I’m not sure that I’ve ever knit a raglan cardigan, though I do love raglan pullovers. Designer Jessica McDonald knit a couple of them and then was distressed to discover that they quickly became misshapen while wearing, to the point that they wouldn’t stay on her shoulders properly and eventually became unwearable.
Being a clever knitter, she wanted to figure out what the problem was and how she could counteract it to knit the raglan-seamed cardigan of her dreams. The long version of the story is documented in a post on her blog.
The problem is in how raglan cardigans are built. When knitting from the top down, all the weight of the sweater rests on a handful of stitches: usually just one or two each for the fronts, a stitch for each raglan seam, and a handful of stitches that go across the back of the neck.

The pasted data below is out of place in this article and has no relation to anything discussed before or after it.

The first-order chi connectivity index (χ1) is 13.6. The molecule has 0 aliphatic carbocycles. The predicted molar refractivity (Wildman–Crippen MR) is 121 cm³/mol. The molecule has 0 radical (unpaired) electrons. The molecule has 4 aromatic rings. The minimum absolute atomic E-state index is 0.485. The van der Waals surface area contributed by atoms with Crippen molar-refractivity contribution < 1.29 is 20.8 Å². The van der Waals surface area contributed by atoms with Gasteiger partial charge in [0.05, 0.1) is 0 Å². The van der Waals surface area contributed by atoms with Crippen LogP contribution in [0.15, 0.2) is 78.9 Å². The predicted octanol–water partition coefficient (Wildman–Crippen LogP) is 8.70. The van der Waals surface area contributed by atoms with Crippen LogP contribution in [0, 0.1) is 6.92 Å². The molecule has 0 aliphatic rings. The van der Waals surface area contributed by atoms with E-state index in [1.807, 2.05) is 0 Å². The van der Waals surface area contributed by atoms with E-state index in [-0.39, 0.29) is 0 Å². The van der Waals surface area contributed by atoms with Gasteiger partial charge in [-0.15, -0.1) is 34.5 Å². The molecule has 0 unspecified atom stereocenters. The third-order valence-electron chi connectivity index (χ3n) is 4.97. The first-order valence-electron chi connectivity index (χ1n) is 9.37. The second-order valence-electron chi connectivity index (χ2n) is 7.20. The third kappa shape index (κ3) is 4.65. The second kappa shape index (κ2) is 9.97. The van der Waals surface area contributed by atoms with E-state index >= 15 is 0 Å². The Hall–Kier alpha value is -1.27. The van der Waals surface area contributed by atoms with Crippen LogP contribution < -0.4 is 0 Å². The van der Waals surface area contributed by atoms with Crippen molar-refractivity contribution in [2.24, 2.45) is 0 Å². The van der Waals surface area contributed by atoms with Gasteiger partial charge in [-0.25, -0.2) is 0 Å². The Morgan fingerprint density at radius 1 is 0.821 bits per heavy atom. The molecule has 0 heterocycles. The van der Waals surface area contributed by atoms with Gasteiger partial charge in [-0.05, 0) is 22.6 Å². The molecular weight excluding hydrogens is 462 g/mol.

Because of the weight of the sweater pulling on that small framework, it can easily stretch when you wear it, leading to shoulders that, well, don’t stay on your shoulders.
Part of the solution is in the design of the sweater itself, but if you’re knitting a raglan cardigan from someone else’s design, the main thing you can do to make your sweater wear better is to make your cast on tighter than usual so that it won’t stretch as much.
You can also look for designs that are worked in pieces, because having physical sewn in seams gives your project more structure. Cardigans with buttons that you wear buttoned up should act more like raglan pullovers, too, so that might also help.
If you’re looking for some fun cardigan patterns, check out this roundup of summer cardigans I did a few years ago (I’m working on a cozy cardigan roundup, too, so be on the lookout!).
[Photo: Jessica McDonald Designs.]